warriors of tbe Waziri, waving their
war spears above their sax-age heads
and shouting farewells to their departing king.
"1 should hate to think tbat I ajn
looking upon tbe jungle for tbe laBt
time, dear," be said, "were it not that
I know that I am going to a new world
of happiness with you forever," and.
bending down. Tarzan of tbe Apea
kissed his mate upon her lips.
back tdcivUtzaUian. Jane and Tarsan ara
married, aa are Hazel and Lord Tenning*
Having the last Word, Though at ths
Cost of  Personal  Disparagement.
There ls a lawyer with an office In
one of the largest buildings downtown
who is famous as a man wbo never
loses bis temper or allows bis words, to
grow intemperate. Tbe other day
when he wns very busy a book canvasser entered his private office. ,
"1 should like to show you a very
valuable work." she began.
"Madam," said the attorney, rising
from his chair, "you must excuse me.
1 am very sorry, but 1 am engaged."
Tbe agent had beard tbe same thing
before probably, for she kept on getting closer. Though the lawyer repeated his plea ot an engagement she
came nearer and nearer and talked
and talked.
"Madam," he cried desperately, "I
am busy, and If you don't go at once
you will force me to be what I have
uever been before-guilty of rudeness
to a woman!"
That did the business. Like a true
woman, she bad tbe last word, even
though she kuew she was licked. As
she retreated toward tbe door she
"I'll have yon know 1 ain't a woman; I'm a ludy!" - Clevelaud Plain
'The Son of Tarzan'
The   Entire   Party  Assembled  Within
the Little Cabin.
fell upon the cartridge, and the bullet
that was Intended for Tarzan's heart
whirred harmlessly above bis bead.
Before the Itussian could fire again
the npe-mnn was upon him and bad
wrested tbe firearm from bis grasp.
Captain Dufranne, Lieutenant D'Arnot
and a dozen sailors bad rushed up at
tbe sound of the shot, nnd now Tarzuu
turned tbe, Russian orer to them without a word. He bad explalued tbe
matter to the French commander be-
fore RokOlT arrived, and the officer
gave immediate orders to place tbe
Russian In irons and confine lilm on
board the cruiser.
Just before the guard escorted Ihe
prisoner Into tbt small boat that was
to transport him to tils temporary prison Tarzan asked permission to search
him and to his delight found tbe stolen
papers concealed upou Ills person.
The shot had brought Jane Porter
nnd the otliers from tbe cabin, aud n
moment after tbe excitement bad died
down sho greeted the surprised Lord
Tennington. Tarzan joined them after
bo had taken the papers from Rokoff,
and as he approached Jane Porter Introduced blm to Tennington.
"John Clayton, Lord Grey stoke, my
lord," abe auld,
Tbe Englishman looked bis astonishment lu spite of his most bcrcnlenn
efforts to appear courteous, and It required many repetitions of the strange
story of Ihe ape-man ns told by himself, Jane Purler and Lieutenant D'Ar.
not to convince Uird Tennington that
they were not till quite mud.
At suiiM't tbey burled William Cecil
Clayton beside tbe jungle graves uf bis
uncle and hi* aunt. Ibe former l<ortl
in** "atortir th* cmi*t on patrol duty I ««i<J l*dy tSreystoke, And it was at
wben, at Ibe lieutenant'* suggestion. 1 Tonwn'w request tlmt three volleys
tbty bad authored off ihe tittle land- J »ere flrod over tint ln»t resting place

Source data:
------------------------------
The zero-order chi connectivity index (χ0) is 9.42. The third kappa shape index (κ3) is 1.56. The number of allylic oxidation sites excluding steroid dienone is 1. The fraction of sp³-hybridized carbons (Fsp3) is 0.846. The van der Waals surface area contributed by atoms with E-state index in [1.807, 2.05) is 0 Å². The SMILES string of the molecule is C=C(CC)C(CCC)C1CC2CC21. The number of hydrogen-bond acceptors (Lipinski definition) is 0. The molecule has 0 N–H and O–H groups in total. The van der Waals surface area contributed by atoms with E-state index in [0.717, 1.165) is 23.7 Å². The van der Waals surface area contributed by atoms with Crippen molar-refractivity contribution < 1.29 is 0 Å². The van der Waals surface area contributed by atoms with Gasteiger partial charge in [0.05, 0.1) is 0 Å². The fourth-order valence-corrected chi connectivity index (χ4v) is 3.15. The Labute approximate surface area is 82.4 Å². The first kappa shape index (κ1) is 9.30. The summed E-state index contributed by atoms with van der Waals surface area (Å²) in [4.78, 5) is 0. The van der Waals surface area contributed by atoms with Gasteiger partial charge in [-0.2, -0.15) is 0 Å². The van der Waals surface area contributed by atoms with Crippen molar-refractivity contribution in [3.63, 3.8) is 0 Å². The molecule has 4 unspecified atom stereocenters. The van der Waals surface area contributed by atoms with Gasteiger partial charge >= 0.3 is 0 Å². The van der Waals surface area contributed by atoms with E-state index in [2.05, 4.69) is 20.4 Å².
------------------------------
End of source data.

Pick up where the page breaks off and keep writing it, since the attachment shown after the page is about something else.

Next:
Tarzan, ape-man, who lived Inthe African jungle twenty years, ls returning to
Europe after renouncing his birthright as
Lord Greystoke for the sake ot Jane Porter, engaged to his cousin, William Clayton. He assists Count de Coude and the
countess against tlieir enemy, Nikolas
In Paris D'Arnot, Tarzan's friend, reproves him for giving up his position in
the world. Tarzan asserts his preference
for Jungle life.
Rokoff tries to have Tarzan assassinated, but the ape-man's enormous strength
and agility save him. D'Arnot receives a
letter trom Clayton. The latter and Jane
are to bo married.
Rokoff pjots against the Countess de
Coude and Tarzan. He decoys the Utter
to the countess' rooms at night by a false
message and then notifies the count Rokoff ts the countess' brother.
De Coude, infuriated when he finds Tarzan and the countess together, challenges I
Tarzan to a duel.   Tarzan forces Rokoff |
to sign a confession of his plot '
In the duel Tarzan refuses to fire.   He \
tells De Coude of the plot and ls reconciled to him.   Tarzan is employed by the |
French ministry to watch Lieutenant Ger- j
nois, suspected of being a spy, in Algeria. *
Sheik Kadour ben Saden.   A dancing girl >
Abe Got ths Worst of It
When Lincoln was a young lawyer
In Illinois he and a certain judge once
got to bantering one another about
trading horses, aud it was agreed tbat
the next morning at 9 o'clock they
should make a trade, the horses to be
unseen up to that hour and no backing out under a forfeiture of $25. At
the honr appointed the judge came up,
leading the sorriest looking specimen
of horse ever seen in those parts. In
a few minutes Mr. Lincoln was seen
approaching with a wooden sawhorse
on his shoulders.
Great were the shouts and laughter
of the crowd, and both were greatly
Increased when Lincoln, on surveying
the judge's animal, set down bis saw-
horse and exclaimed:
"Well, judge, this is tbe first time I
ever got tbe worst of It in a horse
The hereditary Rritish peerage ls
again threatened with abolition. Which
way would England be more peerless?
The District Ledger
will commence
A Thrilling Sequence to "Tarzan of The Apes" and
"The Return of Tarzan." The story is by the same noted author Edgar Rice Burroughs and will be welcomed
by our readers.      Be sure and read the opening chapters.